The category of focus for my research is ontological realism, because I have the belief that there are universal and objective truths independent of whether or not we perceive, experience, or know about this truth and the extent of objectivity. I cautiously reject epistemological realism because I do not have the belief that what we know about the world corresponds with the way that the world is, because our mental states (knowledge, perceptions and so on) and cognitive processes (the act of perceiving, theorising, knowing, thinking and so on) are fallible. Therefore, whilst I do have the belief in objective truth and that aspects of reality do exist independent of our minds, we cannot really fully know this objective truth or objective reality: the best we can achieve is to progress towards objective truth but never actually attain it. And that from a general perspective and relative to my current understanding and knowledge relates well to my case study methodology and grounded theory method.
When you have defined the limits of your discussions the next step is to define the key questions that shall help you to begin your further explorations and developments of your philosophical justifications. For me, the key questions are: what kind of realism am I talking about? And, what does realism offer to my research methodology?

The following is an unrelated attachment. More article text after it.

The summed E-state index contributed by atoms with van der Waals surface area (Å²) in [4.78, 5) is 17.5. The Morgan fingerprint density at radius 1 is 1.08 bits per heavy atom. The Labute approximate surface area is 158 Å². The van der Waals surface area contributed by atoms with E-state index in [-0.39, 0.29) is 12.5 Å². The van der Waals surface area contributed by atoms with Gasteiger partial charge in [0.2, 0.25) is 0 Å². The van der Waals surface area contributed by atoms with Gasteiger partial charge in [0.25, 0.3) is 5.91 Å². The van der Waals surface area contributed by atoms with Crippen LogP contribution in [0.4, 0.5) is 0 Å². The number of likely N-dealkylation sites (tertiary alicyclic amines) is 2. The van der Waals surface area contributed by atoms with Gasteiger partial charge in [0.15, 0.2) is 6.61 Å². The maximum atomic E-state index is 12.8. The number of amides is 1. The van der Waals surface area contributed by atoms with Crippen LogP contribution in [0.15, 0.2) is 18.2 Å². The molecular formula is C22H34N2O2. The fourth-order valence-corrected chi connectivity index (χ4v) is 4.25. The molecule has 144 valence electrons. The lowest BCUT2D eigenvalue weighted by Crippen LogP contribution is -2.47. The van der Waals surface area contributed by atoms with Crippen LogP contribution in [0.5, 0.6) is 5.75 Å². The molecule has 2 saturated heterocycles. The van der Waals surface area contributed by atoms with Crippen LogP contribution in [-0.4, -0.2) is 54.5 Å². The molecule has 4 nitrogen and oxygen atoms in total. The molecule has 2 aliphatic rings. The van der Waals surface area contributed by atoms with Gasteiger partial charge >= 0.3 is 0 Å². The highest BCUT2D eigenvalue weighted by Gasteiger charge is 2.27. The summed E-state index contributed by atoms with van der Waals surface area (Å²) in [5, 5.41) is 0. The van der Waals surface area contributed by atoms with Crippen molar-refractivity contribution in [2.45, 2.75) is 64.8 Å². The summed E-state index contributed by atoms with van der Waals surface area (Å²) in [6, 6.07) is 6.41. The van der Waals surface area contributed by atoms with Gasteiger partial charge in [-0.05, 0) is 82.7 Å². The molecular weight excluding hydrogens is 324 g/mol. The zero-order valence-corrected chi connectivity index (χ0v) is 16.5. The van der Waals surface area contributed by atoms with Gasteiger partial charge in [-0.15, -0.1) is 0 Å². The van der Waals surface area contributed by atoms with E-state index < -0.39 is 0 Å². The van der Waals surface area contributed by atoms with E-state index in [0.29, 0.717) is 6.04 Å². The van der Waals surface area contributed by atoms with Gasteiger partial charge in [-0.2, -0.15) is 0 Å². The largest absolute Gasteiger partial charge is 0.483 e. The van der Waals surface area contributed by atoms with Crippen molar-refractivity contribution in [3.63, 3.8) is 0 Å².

What kind of realism?
As part of the philosophical justifications it’s important to be clear on the variant of realism that you are adopting for your research, and there are many variants of Realism in existence within the social sciences with the most popular being Critical Realism. When I adopted a mixed methods methodology I did begin to propose critical realism as the underpinning Philosophy, but began to doubt the relevancy of the human-structure relationship and the general idea of causality in the social sciences. I shall talk about this more in the future as my understanding further increases but essentially, critical realism defines a three layered ontology and has the aim of locating unobservable causes of observable phenomena within the social sciences, and it’s the notion of causality that I have trouble accepting as the way in which to understand social phenomena. Hence, I’ve moved away from critical realism but subscribe to a realist philosophy in general.